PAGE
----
Children under 9, persons with medical conditions, exempted from mask bylaw


Jenna Cocullo, Local Journalism Initiative

Children under nine will be exempt from Chatham-Kent’s mandatory mask bylaw along with persons with a medical condition.

At Monday night’s virtual council meeting, a bylaw requiring masks be worn in enclosed public spaces passed with 63-per-cent of support. It will be officially signed on Tuesday morning and will come into effect Friday at 12:01 a.m.

Chatham-Kent was one of the last municipalities in Ontario to pass such a bylaw. 

The bylaw regulations and exceptions were written based on what Chatham-Kent’s neighbouring regions have done, staff said at the meeting.

People with a medical condition, including breathing or cognitive difficulties, or a disability that prevents them from safely wearing a mask, will be exempt from the bylaw, along with people who are unable to put on or remove their mask without the assistance of someone else.

No person shall be required to provide proof of any of the exemptions.

A child who is younger than nine years of age chronologically or developmentally, will also be exempt. However, municipal officials are still encouraging children between four years and nine years of age to wear a mask while in an enclosed public space.

A person may remove their mask in an enclosed public space to eat, receive medical care, to engage in athletic or fitness activity including swimming pools,  and to receive services that require a mask be removed (ie. facials).

Workers protected behind physical barriers (ie. plexiglass) will not have to protect themselves with a mask, or in spaces at work that are closed to the public.

Areas that are not considered enclosed public spaces in the new bylaw include schools, child-care centres, isolation and homelessness shelters, portions of buildings that are used for providing day camps, and offices of professional service providers such as lawyers and accountants where clients receive services in areas not open to the general public.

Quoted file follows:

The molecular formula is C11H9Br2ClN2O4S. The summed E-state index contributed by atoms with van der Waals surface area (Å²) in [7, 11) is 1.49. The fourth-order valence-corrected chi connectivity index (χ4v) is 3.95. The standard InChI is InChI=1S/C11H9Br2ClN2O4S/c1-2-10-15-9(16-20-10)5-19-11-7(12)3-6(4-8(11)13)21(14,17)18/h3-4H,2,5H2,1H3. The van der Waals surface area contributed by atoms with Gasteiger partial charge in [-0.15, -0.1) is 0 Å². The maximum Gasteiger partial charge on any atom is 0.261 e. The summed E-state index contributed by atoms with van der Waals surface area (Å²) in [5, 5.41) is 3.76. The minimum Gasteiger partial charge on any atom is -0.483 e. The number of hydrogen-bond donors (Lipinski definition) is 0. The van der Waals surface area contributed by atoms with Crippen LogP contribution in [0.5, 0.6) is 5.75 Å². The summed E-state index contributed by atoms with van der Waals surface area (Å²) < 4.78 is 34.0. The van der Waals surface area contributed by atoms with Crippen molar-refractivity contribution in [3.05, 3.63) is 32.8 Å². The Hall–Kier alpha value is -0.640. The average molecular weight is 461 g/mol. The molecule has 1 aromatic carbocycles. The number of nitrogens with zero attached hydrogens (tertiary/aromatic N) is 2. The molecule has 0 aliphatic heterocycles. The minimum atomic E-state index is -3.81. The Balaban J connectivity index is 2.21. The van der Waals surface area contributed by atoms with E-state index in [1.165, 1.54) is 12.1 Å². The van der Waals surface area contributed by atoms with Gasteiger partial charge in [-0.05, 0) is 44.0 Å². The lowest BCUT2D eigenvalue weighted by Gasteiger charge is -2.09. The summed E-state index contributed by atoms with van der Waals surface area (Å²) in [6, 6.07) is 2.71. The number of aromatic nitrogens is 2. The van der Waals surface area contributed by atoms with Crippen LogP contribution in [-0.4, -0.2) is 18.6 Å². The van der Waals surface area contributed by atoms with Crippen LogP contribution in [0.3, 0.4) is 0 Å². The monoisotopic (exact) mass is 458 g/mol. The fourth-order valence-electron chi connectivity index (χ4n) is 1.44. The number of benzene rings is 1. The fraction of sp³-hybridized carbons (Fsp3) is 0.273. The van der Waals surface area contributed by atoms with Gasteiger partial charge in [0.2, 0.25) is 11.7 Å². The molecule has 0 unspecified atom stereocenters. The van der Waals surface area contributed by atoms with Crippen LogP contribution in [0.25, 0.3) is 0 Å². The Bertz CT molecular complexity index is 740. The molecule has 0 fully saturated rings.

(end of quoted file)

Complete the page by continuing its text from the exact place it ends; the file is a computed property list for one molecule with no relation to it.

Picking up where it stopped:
Council was forwarded a draft bylaw over the weekend to review before Monday’s meeting.

At the council meeting, it was passed without going through first or second reading. 

“It’s not the first time we’ve done bylaws like that. We enacted bylaws the same night we pass motions,” Chatham Coun. Brock McGregor said.

Council did not engage in public discussion regarding all the details of the bylaw.

“Our goal in council is to discuss the spirit of the motion and anyone at any time can have that changed or modified. Any member of council could disagree or change a draft,” McGregor said.

McGregor said he understood the hesitancy of some councillors on voting on a bylaw so quickly.

“But I think we were trying to react to a changing situation in Ontario,” he said. “And we saw a significant amount of feedback from the medical community and had the ability to vote on all the information. There are many times in the past when we waived the readings of motions in the past and think it was the appropriate thing to do.”

McGregor, who brought forward the mask motion, reiterated that it was not meant to replace any other COVID-19 prevention measures and maintained the position that social distancing remains the number one most important safety measure.


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